A closely watched measure of the yield curve that is one of the bond market’s most reliable indicators of recession reversed on Tuesday, underscoring fears over the economic outlook as the Federal Reserve plans to aggressively hike interest rates. interest.
The widely followed spread between 2-year TMUBMUSD02Y,
and the 10-year Treasury yields TMUBMUSD10Y,
fell below zero and is down from more than 160 basis points a year ago. The last time the gap reversed was on August 30, 2019, based on Dow Jones Market Data 3-hour levels.
Traders are reacting to the likely need for Fed policymakers to offer an above-normal rate hike of half a point, and possibly more, soon in order to fight inflation. Fed Chairman Jerome Powell opened the door earlier this month to raising benchmark interest rates by more than a quarter of a percentage point at a time, a view backed by d other officials. And signs of progress in peace talks between Russia and Ukraine are allowing the Fed to tighten as needed, some say.
“Bond markets continue to reflect growing pessimism about the outlook for economic growth,” despite a rally in the stock market, said Mark Haefele, chief investment officer at UBS Global Wealth Management.
“The risk of a sharp downturn or recession has increased, along with the prospect of a more rapid sequence of rate hikes from the Federal Reserve and disruption from the war in Ukraine,” he said. he wrote in a note on Tuesday.
Investors pay particular attention to the Treasury yield curve, or the slope of market-based yields across maturities, because of its predictive power. A reversal of the 2s/10s has signaled every recession since the 1950s, according to Principal Global Investors. This is the case with the recession of the early 1980s which followed the inflation-fighting efforts of former Fed Chairman Paul Volcker, the slowdown of the early 2000s marked by the bursting of the dotcom bubble, the September 11 terrorist attacks and various corporate accounting scandals. such as the Great Recession of 2007-2009 triggered by a global financial crisis, and the brief contraction of 2020 fueled by the pandemic.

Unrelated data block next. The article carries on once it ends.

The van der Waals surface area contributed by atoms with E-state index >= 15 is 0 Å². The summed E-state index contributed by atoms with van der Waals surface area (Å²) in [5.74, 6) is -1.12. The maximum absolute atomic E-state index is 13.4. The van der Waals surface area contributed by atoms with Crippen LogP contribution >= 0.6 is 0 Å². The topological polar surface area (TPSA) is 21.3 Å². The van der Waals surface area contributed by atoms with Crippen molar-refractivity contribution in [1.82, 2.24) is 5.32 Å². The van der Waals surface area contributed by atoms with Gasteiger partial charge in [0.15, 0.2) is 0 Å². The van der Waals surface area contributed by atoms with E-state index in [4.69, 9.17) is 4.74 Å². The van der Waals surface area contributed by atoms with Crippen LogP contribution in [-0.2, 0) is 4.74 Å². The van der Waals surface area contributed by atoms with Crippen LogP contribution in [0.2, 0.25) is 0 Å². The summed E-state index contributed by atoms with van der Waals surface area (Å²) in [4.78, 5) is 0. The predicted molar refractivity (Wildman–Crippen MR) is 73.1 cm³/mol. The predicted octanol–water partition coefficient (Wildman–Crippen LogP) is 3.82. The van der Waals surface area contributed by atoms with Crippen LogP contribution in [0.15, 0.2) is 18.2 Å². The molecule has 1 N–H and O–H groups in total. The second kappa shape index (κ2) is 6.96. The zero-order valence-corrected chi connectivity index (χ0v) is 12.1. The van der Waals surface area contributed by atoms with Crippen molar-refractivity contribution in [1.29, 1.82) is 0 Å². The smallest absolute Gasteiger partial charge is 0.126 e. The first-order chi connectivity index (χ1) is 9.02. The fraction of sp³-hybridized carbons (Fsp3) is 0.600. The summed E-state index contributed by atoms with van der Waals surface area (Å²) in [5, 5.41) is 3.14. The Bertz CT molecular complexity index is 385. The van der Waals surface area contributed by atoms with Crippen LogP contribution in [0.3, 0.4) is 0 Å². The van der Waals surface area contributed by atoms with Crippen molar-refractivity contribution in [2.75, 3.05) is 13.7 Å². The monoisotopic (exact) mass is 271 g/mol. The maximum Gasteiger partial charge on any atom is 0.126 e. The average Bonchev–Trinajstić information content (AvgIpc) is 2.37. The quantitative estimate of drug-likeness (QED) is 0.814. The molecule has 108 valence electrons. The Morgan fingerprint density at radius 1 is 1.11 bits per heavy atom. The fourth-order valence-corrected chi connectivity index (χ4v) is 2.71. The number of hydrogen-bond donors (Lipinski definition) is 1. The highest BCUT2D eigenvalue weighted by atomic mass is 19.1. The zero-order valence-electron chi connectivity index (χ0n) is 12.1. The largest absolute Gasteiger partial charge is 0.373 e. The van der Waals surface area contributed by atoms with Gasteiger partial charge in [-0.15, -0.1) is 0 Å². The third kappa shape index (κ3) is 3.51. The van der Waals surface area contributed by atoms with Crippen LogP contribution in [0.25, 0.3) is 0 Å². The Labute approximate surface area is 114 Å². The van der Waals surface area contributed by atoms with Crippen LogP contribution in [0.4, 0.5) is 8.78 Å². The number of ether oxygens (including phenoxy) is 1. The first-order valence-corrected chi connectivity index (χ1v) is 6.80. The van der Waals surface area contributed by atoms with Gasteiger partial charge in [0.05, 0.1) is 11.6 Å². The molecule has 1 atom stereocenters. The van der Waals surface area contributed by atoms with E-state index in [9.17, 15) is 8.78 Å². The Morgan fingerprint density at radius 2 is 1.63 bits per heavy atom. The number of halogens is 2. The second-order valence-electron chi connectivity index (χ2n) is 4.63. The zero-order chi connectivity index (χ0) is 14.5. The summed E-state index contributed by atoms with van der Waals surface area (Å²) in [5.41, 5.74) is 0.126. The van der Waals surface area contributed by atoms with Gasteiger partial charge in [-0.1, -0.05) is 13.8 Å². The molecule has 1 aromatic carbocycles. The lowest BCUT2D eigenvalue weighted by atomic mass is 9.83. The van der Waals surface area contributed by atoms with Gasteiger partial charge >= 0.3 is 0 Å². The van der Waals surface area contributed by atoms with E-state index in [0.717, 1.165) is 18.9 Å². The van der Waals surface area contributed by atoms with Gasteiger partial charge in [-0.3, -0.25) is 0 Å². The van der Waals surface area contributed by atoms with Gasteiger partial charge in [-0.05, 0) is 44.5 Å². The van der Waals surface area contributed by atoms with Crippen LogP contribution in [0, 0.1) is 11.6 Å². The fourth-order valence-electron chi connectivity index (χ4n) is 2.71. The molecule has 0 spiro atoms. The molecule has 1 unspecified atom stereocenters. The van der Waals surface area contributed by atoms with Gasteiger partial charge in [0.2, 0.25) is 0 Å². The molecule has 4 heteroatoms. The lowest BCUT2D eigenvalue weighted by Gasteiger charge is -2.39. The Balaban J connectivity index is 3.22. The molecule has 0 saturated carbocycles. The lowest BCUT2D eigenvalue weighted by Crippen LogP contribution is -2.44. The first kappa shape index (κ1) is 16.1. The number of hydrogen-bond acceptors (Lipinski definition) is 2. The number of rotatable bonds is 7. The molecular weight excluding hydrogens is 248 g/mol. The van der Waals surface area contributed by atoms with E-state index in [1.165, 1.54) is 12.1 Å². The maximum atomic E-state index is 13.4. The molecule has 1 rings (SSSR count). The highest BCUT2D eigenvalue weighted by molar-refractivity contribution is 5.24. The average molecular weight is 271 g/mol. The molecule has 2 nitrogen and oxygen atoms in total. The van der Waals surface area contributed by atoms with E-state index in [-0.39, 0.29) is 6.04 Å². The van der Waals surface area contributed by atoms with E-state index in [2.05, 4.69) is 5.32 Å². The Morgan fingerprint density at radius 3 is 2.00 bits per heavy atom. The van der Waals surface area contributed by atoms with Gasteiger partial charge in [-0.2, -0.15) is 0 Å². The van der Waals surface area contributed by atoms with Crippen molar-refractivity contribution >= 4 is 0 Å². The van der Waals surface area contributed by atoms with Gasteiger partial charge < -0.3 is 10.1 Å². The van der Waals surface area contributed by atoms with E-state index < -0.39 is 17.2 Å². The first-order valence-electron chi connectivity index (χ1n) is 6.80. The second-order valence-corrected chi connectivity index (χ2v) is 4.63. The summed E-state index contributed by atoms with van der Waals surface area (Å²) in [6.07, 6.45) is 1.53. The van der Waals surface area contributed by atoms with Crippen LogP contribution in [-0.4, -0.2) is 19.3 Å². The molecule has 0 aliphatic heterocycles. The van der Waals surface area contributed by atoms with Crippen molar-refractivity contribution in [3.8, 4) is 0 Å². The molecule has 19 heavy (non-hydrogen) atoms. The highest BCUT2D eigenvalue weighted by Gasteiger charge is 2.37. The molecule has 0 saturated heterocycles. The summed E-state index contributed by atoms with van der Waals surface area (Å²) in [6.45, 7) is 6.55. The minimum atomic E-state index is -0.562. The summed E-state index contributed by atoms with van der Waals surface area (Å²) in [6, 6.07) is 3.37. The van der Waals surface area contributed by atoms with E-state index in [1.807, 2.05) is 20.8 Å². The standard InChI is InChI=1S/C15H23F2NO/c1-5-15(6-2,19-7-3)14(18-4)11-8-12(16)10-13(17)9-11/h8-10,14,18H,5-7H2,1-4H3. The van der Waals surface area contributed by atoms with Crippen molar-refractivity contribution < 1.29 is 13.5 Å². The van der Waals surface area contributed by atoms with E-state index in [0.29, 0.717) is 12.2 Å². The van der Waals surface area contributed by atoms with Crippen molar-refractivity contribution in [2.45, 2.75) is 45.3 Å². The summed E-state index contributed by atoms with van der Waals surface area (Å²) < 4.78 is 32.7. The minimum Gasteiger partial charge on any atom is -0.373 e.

Already, reversals have occurred elsewhere along the US Treasury curve. The spreads between the 5- and 7-year Treasury yields over the 10-year, as well as the spread between the 20- and 30-year yields, were all below zero.
According to Ben Emons, Managing Director of Global Macro Strategy at Medley Global Advisors in New York.
Ordinarily, the curve does not approach zero until rate hikes are well underway. But he went anyway after only one quarter-point rate hike was below the Fed’s belt.
The chart below, compiled in February, shows how long it took for the 2s/10s to reverse ahead of past recessions compared to this year’s pace. The 2s/10s gap traveled to zero in a matter of months this time around – as opposed to the years it took on its last two trips into negative territory.
Usually, the curve slopes upward when investors are optimistic about the outlook for economic growth and inflation, as buyers of government debt generally demand higher yields in order to lend their money for longer periods.
The reverse is also true when it comes to flattening or inverting the curve: 10- and 30-year yields tend to fall, or rise at a slower rate, relative to shorter maturities when investors anticipate a slowdown in growth. This leads to a reduction in spreads along the curve, which can then lead to spreads falling below zero in what is called an inversion.
An inverted curve can possibly mean a period of low returns for stocks and hit banks’ profit margins as they borrow money at short-term rates, while lending at longer rates.
On Tuesday, the 10-year yield fell below 2.4% earlier in the day as investors priced in a more pessimistic outlook. Meanwhile, the short-term 2-year rate, which is tied to the short-term Fed policy outlook, rose. Meanwhile, the three major DJIA stock indices,
were higher in afternoon trading.